In 2019, the Streets Division performed an 8-week curbside collection trial.
Food scraps from this trial were hauled to the anaerobic biodigester in Middleton that primarily processes waste from dairies. The methane released by the decomposting food scraps was captured and used to generate electricty, while the solids were transformed into compost.
The next steps for the food scraps program are still under consideration.
Plans for 2020 about what this program will look like will be announced in the coming months.
what could volunteers place into their wasted food cart?
They should have followed the directions on this guide.
- Fruits & Vegetables
- Coffee Grounds
- Dairy Products
- Baked Goods & Pastas
If volunteers did not follow the guidelines, the carts were not be collected by the food scraps collectors. Instead, a trash collector dumped the cart and the material went to the landfill.
try the app!
Another tool that volunteers used to learn what can and cannot go into the wasted food cart was a food scraps app!
The Streets Division has partnered with ERbin to supply a searchable app for participants of the pilot.
what was banned from the wasted food carts?
Below is a partial list of what could not be placed into the wasted food cart.
If your cart contains these items, or other non-compostable items, cart contents will be sent to the landfill.
- Egg shells
- Seafood shells
- Nut shells
- Corn cobs
- Yard waste
- Food wrappers of any kind
- Food packaging
- Plastic items of any kind
- Compostable plastics of any kind (cups, cutlery, bags, etc.)
- Pet waste
- General trash
- Stickers that are on fruits and vegetables
- Glass items (bottles, jars, etc.)
- Metal items (cans, aluminum foil, etc.)
- Tea bags (see explanation below)
- Chopsticks and other bamboo utensils
- Other very hard items like peach pits and avocado seeds
what made this trial different than the previous attempt?
The purpose of the trial was to gather useful information that we can use to better plan a full-scale citywide food scraps recycling program when the opportunity is available.
Carts were inspected at the curb before they are dumped into the truck. And those containing contamination were left behind for a trash collector to empty to send the material to the landfill. One goal of the trial was to see if iinspecting the carts at the curb is an effective method of controlling the contamination.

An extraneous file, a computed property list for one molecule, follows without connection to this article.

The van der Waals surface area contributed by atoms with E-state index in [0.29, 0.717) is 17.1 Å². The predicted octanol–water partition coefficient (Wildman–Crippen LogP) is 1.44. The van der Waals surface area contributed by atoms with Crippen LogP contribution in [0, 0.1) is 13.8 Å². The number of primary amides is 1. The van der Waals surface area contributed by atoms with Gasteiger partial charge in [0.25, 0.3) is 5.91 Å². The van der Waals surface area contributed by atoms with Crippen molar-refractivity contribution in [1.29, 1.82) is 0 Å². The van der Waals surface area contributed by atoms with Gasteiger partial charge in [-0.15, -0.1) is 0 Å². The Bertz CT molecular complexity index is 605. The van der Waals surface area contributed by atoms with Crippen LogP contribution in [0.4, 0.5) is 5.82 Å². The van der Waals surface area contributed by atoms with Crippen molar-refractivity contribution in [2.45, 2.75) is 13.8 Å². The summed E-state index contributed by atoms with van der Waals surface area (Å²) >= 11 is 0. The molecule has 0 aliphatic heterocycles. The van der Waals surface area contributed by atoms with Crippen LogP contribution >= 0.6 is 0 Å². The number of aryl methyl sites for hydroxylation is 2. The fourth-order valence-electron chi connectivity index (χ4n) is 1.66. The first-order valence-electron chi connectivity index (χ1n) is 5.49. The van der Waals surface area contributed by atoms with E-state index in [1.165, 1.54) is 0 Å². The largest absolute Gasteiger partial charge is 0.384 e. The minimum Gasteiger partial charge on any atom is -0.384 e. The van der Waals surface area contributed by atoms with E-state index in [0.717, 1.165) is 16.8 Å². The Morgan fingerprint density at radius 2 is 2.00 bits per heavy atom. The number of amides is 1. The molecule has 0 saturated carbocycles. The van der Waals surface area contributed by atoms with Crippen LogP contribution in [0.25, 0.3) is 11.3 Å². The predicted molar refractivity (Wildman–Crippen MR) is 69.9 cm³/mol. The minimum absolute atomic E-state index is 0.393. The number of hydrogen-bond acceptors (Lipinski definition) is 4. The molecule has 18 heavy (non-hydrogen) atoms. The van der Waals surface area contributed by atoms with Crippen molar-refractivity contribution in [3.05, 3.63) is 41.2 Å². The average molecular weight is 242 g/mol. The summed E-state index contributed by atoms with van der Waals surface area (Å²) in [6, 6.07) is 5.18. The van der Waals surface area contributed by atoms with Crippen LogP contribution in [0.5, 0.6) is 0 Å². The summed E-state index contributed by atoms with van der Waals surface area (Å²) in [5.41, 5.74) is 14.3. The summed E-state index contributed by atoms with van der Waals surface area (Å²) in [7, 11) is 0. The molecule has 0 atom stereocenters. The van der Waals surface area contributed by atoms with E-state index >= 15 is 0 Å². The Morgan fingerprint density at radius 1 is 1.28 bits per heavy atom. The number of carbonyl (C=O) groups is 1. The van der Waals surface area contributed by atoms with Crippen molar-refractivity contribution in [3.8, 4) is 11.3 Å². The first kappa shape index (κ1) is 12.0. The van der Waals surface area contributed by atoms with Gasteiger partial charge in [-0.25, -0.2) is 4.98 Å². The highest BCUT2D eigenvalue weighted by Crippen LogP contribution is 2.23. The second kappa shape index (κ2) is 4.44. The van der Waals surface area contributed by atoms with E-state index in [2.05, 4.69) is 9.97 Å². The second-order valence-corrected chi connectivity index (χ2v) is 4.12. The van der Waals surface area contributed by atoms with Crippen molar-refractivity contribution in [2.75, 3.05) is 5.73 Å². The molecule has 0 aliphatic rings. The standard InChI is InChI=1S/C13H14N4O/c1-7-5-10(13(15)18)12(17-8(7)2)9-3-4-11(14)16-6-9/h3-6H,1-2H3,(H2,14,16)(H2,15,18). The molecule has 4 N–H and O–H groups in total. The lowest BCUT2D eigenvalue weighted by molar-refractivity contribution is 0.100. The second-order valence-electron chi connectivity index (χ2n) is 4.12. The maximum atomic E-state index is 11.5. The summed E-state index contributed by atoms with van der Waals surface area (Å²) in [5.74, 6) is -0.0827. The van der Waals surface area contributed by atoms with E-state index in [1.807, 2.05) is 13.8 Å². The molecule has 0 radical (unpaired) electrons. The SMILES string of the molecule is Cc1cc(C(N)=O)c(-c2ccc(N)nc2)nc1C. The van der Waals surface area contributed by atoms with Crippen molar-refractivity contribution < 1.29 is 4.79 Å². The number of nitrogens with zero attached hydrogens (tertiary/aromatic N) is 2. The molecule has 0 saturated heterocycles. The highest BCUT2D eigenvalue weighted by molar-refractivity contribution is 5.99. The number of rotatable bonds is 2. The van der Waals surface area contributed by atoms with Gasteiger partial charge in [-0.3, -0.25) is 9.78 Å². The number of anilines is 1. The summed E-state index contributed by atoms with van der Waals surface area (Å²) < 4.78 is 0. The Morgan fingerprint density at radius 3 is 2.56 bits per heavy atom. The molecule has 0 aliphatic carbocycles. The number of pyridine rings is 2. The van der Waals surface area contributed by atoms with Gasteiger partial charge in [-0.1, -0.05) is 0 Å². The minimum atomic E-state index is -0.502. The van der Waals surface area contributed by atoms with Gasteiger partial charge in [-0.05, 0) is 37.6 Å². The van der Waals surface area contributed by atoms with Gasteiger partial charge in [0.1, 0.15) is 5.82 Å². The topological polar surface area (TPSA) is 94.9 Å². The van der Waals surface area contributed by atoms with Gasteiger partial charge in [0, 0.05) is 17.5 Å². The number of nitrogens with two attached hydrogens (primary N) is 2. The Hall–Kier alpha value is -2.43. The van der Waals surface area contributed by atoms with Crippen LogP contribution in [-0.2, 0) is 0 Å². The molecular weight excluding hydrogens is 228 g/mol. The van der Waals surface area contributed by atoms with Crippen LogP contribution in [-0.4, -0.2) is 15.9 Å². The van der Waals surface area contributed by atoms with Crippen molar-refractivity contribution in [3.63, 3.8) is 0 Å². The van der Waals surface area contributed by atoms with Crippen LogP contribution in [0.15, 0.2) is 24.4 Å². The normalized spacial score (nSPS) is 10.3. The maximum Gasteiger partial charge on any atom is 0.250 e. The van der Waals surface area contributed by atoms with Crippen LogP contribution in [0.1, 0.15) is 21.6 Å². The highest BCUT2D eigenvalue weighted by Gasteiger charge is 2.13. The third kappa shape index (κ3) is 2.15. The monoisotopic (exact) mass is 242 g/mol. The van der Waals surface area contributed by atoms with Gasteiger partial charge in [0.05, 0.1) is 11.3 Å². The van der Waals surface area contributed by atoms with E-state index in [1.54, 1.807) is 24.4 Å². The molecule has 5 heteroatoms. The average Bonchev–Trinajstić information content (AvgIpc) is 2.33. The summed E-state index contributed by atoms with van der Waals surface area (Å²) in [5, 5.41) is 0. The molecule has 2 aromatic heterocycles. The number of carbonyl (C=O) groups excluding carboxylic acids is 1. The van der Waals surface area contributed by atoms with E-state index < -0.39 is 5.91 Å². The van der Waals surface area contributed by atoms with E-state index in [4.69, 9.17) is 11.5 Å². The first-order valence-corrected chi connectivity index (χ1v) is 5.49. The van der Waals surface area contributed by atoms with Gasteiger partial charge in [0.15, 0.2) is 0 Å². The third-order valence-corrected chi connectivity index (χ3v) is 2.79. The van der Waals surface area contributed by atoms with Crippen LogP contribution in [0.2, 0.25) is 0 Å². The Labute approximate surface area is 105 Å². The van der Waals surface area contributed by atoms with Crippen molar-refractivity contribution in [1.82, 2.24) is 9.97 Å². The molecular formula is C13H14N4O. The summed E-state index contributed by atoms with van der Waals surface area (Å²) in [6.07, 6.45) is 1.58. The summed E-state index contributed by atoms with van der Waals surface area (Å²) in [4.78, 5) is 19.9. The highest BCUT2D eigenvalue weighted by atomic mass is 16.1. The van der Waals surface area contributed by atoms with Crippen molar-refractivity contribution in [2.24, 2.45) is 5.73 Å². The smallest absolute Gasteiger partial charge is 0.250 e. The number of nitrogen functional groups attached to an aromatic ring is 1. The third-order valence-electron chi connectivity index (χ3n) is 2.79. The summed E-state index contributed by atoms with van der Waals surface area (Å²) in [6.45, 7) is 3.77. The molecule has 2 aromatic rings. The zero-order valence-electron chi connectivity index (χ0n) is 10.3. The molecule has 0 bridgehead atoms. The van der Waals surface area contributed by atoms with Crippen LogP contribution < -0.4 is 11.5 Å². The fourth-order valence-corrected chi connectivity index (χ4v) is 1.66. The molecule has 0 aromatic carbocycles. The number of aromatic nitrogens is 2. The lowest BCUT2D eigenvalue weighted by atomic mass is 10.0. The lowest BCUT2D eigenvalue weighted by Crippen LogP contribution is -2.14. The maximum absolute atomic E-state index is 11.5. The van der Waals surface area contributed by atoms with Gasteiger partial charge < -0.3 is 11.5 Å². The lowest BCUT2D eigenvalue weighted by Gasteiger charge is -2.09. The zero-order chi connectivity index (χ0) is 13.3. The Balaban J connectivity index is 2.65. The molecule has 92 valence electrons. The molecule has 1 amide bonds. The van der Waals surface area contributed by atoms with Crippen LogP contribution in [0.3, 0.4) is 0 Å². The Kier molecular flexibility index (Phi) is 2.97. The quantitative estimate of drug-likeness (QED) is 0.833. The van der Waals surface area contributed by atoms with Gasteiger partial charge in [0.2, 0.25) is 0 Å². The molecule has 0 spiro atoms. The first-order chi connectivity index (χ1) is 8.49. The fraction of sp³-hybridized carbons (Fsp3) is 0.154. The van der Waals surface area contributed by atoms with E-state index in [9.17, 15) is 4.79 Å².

The trial should also reveal how much additional labor/personnel is necessary to perform curbside inspections prior to emptying, and if that is something that can be scaled up for a citywide program.
And this trial lasted for just eight weeks.
answers to other likely questions that volunteers found useful during the trial
Can I use bags for the food scraps that go into my cart?
Not using bags is the best choice.
If you elect to bag the food scraps, use only brown paper bags, or similiar untreated paper. Using newspaper (not the advertisements, just the newsprint) to wrap food scraps is okay, too.
Do not use compostable plastic bags. Do not use biodegradable plastic bags. Do not use regular plastic bags. Do not use gift bags, or cardboard boxes.
I cannot put bones, eggs, and shells into the wasted food cart. Why?
When ground up, these hard materials act like sandpaper in this anaerobic digester's system and can damage the pipes.
I cannot put yard waste and brush into the wasted food cart. Why?
Yard waste and brush can clog in the digester system.
I cannot put compostable plastics, or containers and cutlery into the wasted food cart. Why?
It can be quite confusing to tell which containers and cutlery are actually compostable and which ones are not. The same is true for other plastic-appearing items. For the purposes of this trial, we are avoiding this problem and requiring that these kind of items be kept from the collection cart.
I cannot put food packaging and food wrapping into the cart. Why?
Most food packaging, like butter wrappers and potato chip bags, are not compostable. They belong in the trash.
What about chopsticks or bamboo utensils? Are those okay?
No, not for this program. Chopsticks and other wooden utensils behave like brush or sticks that can lead to blockages in the digester.
Why can't I put tea bags into the wasted food cart? That doesn't make any sense.
Tea bags are more complicated than what you would assume. Some have metal staples. The strings can be a problem digester system and not compost correctly. And some tea bags are actally plastic. Due to all of these complications, no tea bags. The tea leaves inside the bags would be okay, but not the whole bag & string.
OTHER COMPOSTING OPTIONS
If you are interested in composting your food scraps at your home or business today, these composters may be able to offer the service to your for a collection fee:
Commercial entities may also want to consider inquiring with Sanimax to see if they can offer food scraps services. Commercial entities are also encouraged to contact the company that presently hauls their refuse and recycling to see if a food scraps program is an available service.